Mr. Franklyn outlined the importance of the quality infrastructure dialogue, as well as the role of agriculture in the region’s survival. He highlighted that in Antigua trade in agricultural goods was 2% - the lowest in the region, and that 62% of that country’s GDP was made up by services. Notwithstanding, there is potential for agriculture and agro-processed goods, he stated, adding that the quality of goods was preventing the region from getting into certain markets.
The acting head of CROSQ also indicated that Quality Infrastructure consultations would be held throughout the region with the intention of creating an action plan to address the region’s QI issues. The first consultation was held in Bahamas in October.
The Director of Agriculture, Mr. Jedidiah Maxime stressed that quality and standards are used to meet buyer requirements in countries where economies rely on exports. Antigua and Barbuda is a net importer and traditionally has not place much importance on standards. However, the changing global dynamics has resulted in the country becoming an exporter in tourism-related areas, he pointed out.
Mr. Maxime added that quality and standards must not only be an issue of exports but national pride. He noted that a food production policy has been adopted by the Antigua and Barbuda government and an action plan is being developed to implement the policy.
Additionally, the Director indicated that the Ministry of Agriculture is collaborating with the Inter-American Institute for Cooperation on Agriculture (IICA) and the Food and Agriculture Organisation (FAO) to look into setting up a national commission for sanitary and phyto-sanitary (SPS) areas. One objective of this is to champion issues relating to SPS which have to be adhered to. Issues, particularly those at the level of production, including record keeping, food safety issues and the adaptation of farmers to Good Agricultural Practices (GAP), were identified as critical.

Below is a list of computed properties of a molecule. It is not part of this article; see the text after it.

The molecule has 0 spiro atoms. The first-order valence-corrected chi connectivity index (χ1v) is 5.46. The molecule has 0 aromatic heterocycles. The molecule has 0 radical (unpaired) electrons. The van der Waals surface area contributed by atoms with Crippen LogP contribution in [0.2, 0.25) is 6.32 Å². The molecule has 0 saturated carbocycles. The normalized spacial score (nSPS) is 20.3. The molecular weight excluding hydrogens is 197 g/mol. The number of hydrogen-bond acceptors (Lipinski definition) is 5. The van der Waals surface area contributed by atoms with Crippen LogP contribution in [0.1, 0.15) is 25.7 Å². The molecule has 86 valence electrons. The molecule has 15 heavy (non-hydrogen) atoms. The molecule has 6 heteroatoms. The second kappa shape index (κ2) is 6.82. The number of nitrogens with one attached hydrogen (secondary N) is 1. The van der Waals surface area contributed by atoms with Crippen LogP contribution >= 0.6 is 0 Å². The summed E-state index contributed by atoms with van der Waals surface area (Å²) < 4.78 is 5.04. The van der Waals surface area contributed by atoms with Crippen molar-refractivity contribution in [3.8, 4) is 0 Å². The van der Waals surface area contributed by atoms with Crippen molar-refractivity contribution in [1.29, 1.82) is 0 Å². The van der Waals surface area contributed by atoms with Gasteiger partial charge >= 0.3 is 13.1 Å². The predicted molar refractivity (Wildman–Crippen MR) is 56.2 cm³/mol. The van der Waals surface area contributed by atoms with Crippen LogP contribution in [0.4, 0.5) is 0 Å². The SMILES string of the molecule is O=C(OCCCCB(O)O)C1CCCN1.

Senator Collin James, Parliamentary Secretary for Trade, Commerce and Industry and Sports, highlighted reasons for requirements in trade such as food safety, environment and health. He stated that there was a need for technical assistance to small countries in relation to technical barriers to trade and SPS in conformity, which was necessary to access markets.
QI allows a country to meet requirement of markets to build clients and consumer confidence, hence collaboration with PTB to strengthen QI institution, as well as the QI dialogue workshops which will increase awareness of the private sector in quality. A deliverable is the action plan to allow the bureau to be more responsive to the needs of its client.
The technical working session began with ‘Putting QI Dialogue Forum into Context’, where Ms. Julie-Ann Laudat gave the contextual framework within which the exercises will be completed. Antigua and Barbuda Food and Nutrition Security Policy focuses on increasing production and potential which will result in the potential to export increasing. As the potential to export increases, Antigua and Barbuda has to meet international Standards and Quality.
Ms Laudat also mentioned challenges which affect production – such as lack of trained staff, lack of lab facilities and the need for technical regulations and standards. Other breaks out sessions included the ‘Prioritization of the QI Services Needed to Meet the Needs of the Agricultural Sector’.